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Scotland at the forefront of the Fifth Industrial Revolution

24 Sep 2021 • 7 minute read

Wind, sea and the right chemistry... why Scotland is poised to play a significant role in Europe's sustainable energy production to help tackle climate change. Paul O’Brien, Scotland’s leading DeepWind cluster expert, shares his insight.

Written by Paul O'Brien opens in a new window  

Somebody forgot to tell Scotland that it’s just a small country on the edge of Europe. It just never got that memo (or should that be email?). Instead, Scotland has always punched above its weight. Take any field of human endeavour you care to name, and you will likely find a significant Scottish contributor, if not a household name.

My personal heroes were always James Watt and James Young. They were not only engineers, chemists and inventors but they were also entrepreneurs who created companies to deliver their inventions to the market. They were the Elon Musk and Jeff Bezos of their day. Watt’s condensing steam engine and Young’s method to produce paraffin at industrial scale changed the world. They were two names who were part of a small band of global innovators who led us into the Industrial Revolution. Although they did not know it then, they also set us on a road to a car crash with climate change.

Paul O'Brien, DeepWind cluster expert

Too small to make a difference?

"We are too small to matter in the global scheme of things when it comes to climate change". I used to hear this line of argument from people who opposed actions on reducing carbon output in Scotland because we are not a large enough economy to make a serious dent in global emissions. Not only does this argument play down the role Scotland has played in developing the modern world, but it is born of ignorance of our future role in the Fifth Industrial Revolution.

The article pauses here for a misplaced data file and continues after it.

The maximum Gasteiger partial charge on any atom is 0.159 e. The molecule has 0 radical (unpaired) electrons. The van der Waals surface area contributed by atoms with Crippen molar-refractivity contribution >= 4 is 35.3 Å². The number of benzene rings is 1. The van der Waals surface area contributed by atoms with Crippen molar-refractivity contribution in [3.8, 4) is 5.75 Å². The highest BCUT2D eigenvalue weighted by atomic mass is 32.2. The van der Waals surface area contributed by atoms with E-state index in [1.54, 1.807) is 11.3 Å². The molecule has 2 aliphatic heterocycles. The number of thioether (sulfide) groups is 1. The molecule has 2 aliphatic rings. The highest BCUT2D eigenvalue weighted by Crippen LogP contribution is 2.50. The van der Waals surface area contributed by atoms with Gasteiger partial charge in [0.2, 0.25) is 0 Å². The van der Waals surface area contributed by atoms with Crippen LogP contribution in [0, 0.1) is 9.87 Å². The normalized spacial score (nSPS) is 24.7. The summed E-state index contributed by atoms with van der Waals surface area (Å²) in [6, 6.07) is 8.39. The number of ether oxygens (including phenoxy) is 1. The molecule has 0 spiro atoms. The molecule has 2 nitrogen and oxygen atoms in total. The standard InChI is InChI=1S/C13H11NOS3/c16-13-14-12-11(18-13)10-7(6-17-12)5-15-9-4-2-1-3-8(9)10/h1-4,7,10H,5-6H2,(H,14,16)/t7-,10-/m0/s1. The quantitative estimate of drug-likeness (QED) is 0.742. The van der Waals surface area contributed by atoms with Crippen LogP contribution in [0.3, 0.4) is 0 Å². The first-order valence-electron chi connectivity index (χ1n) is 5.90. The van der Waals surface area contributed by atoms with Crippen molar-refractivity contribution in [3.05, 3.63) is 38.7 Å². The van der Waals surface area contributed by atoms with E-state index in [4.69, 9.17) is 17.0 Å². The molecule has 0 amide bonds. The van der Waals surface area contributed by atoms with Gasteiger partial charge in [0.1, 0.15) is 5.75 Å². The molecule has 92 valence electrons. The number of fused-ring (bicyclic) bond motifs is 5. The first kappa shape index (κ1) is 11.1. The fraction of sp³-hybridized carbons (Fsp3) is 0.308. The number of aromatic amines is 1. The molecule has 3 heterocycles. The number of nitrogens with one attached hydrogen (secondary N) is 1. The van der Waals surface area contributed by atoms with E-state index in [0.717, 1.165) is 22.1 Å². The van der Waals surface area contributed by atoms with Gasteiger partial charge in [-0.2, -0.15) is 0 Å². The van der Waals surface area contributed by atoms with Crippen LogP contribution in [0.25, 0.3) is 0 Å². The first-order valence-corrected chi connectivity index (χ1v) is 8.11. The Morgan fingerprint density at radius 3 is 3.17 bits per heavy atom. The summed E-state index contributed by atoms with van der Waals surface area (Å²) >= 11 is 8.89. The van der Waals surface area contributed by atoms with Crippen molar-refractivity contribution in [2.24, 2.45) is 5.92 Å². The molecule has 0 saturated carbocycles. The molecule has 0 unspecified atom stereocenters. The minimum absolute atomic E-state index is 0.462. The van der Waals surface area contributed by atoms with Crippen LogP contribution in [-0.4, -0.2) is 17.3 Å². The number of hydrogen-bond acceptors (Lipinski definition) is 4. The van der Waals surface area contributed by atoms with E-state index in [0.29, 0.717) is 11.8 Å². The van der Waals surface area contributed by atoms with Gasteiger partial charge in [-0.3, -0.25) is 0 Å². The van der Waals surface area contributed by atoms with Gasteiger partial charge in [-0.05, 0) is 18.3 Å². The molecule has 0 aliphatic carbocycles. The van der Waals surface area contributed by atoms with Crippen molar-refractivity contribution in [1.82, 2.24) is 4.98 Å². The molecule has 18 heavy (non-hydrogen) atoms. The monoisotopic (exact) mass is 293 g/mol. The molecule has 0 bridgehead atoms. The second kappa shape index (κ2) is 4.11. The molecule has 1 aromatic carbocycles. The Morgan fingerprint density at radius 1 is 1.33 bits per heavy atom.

Most people are aware of what is called the Fourth Industrial Revolution which is still evolving at the moment and builds on the foundations of the third – or digital – revolution. But what is meant by the fifth?

I would define the Fifth Industrial Revolution as the move to sustainable energy production and the replacement of fossil fuel-based chemistry with renewable feedstock-based chemistry.

Timeline of industrial revolution


18th and early 19th centuries

Steam power replaces horse power and enables new labour saving production methods.


Late 19th to mid-20th centuries

Mass production of machines and goods powered by electricity.


Late 20th century

Production utilising electronic and IT systems.


Early 21st century

High-value manufacturing and integrated services utilising robotics, machine intelligence and Internet of Things, along with AR and VR.


Now until mid-21st century

Replacement of fossil-based fuels and chemistry enabled by renewable energy, hydrogen and CO2 direct air capture.

Today the fossil fuel industry relies on oil and gas recovered from onshore reservoirs, in such places as the Middle East, and offshore basins like the North Sea. They take this fossil based raw material, such as crude oil, which is made up of a mixture of hydrocarbons and separate them into hundreds of useful products with the main ones being the fuels – petrol, diesel, jet fuel, heating oils and heavier fuel oils.

Other fractions, about 11% of the total, form the basis of the petrochemicals industry and these long chain molecules or polymers are used to produce products such as polythene and other common plastics.

As we replace the need for fossil fuels with renewable based electricity, hydrogen and other sustainable fuels, the petrochemicals industry may struggle to remain commercially viable as they are a by-product of the oil and gas industry.

Can we live without these products?

Many would say yes, if we are talking about plastic bags and polythene wrapping, but the other petrochemical products are ubiquitous in our modern world. From the plumbing in your house (PVC), your toothbrush bristles (nylon), the milk container in your fridge (HDPE) to the case of your mobile phone (polycarbonate) they are the ‘invisible’ products of the oil and gas industry.

To successfully replace fossil fuels, we also need to look at how we replace the products of the petrochemical industry. That’s where the next industrial revolution comes in.

Net zero targets have set us on the path to this revolution and it will not be without its challenges as we switch one 120-year-old paradigm over to a completely new model. This new model requires huge amounts of renewable power from wind and solar sources, but that’s the easy part. The hard part is the chemistry. Manufacturing chemicals, particularly long chain hydrocarbon molecules, from their building blocks will be difficult, but we can start with the easy ones, like ammonia and methanol.